US Accuses Hyundai Supplier of Child Labor Violations at Alabama Factory

US Accuses Hyundai Supplier of Child Labor Violations at Alabama Factory
Hyundai's rolls down the assembly line during the grand opening ceremony of the South Korean auto manufacturer's plant in Montgomery, Alabama, on May 2005. (Robert Sullivan/AFP via Getty Images)

The U.S. Department of Labor (DOL) has accused a Hyundai Motor parts supplier of violating federal child labor laws at a factory in Alabama, according to multiple reports.

In federal court filings reviewed by Reuters, investigators found that SL Alabama LLC of Alexander City employed underaged workers in violation of the Fair Labor Standards Act, a six-page complaint filed in U.S. District Court for the Middle District of Alabama reveals.

The findings mean that the U.S.-based factory supplying Korean-owned auto parts is accused of employing children under the age of 16.

Since last November, SL Alabama LLC “repeatedly violated” labor regulations by “employing oppressive child labor” and “minors under the age of 16,” the DOL said in the complaint.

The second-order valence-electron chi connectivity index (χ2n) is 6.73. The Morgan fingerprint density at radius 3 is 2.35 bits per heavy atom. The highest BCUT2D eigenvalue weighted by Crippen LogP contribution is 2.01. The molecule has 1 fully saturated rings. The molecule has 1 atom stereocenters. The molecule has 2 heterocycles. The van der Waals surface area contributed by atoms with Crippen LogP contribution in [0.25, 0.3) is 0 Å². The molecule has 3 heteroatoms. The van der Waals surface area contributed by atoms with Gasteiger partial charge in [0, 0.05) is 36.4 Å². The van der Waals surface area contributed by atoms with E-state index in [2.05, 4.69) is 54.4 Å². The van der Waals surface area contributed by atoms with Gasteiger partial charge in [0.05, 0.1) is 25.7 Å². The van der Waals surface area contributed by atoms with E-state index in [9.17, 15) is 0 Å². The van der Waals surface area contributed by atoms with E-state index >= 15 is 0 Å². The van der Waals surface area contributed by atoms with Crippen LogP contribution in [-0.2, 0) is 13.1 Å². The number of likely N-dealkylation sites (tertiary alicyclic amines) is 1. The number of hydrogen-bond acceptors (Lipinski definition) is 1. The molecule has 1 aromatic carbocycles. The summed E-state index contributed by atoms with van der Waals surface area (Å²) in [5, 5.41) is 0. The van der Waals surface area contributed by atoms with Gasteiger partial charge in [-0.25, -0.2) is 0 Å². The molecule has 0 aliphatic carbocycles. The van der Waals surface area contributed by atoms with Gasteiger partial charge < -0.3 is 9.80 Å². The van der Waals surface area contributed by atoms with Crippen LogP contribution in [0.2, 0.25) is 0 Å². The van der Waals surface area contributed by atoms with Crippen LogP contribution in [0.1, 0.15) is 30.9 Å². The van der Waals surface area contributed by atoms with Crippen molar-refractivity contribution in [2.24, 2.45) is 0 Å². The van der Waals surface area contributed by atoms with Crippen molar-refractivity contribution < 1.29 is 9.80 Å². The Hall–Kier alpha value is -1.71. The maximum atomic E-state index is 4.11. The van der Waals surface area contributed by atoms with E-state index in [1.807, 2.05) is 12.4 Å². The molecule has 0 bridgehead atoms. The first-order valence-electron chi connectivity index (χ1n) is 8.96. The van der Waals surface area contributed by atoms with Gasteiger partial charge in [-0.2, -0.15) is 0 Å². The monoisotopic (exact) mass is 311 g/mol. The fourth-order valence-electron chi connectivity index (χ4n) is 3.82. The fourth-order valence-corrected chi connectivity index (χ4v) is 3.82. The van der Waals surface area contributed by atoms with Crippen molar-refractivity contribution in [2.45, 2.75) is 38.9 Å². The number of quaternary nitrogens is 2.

The company was established in 2003 and is a large manufacturer of headlights, rear combination lights, and side mirrors, according to its website, which says it employs around 650 people in the Alexander City area.

The plant admitted in a statement that underaged workers had been employed at the factory, but they had been hired by an outside labor recruitment firm, which it didn’t identify.

“[The company] does not tolerate illegal employment practices in any Hyundai entity,” it told Reuters, adding that it has “policies and procedures in place that require compliance with all local, state, and federal laws.”

Along with the complaint against SL Alabama LLC, a proposed settlement agreement between the government and the manufacturer of the auto parts was filed with the court.

Under the terms of that agreement, the plant agreed to stop hiring minors, punish any managers aware of the use of underage employees, and suspend any relationship with any recruiters who supply child workers.

It is not known how many minors may have worked at the factory or what type of jobs they performed. It’s unclear if they will face charges.

The lawsuit comes just weeks after reports emerged that SMART Alabama LLC, another auto parts plant operated by a Hyundai subsidiary, used child labor at its metal stamping plant in Luverne, Alabama.

Both federal and Alabama law prohibit teens and children under the age of 16 from working in most industrial factory settings because it can be dangerous for minors.

Reuters contributed to this report.

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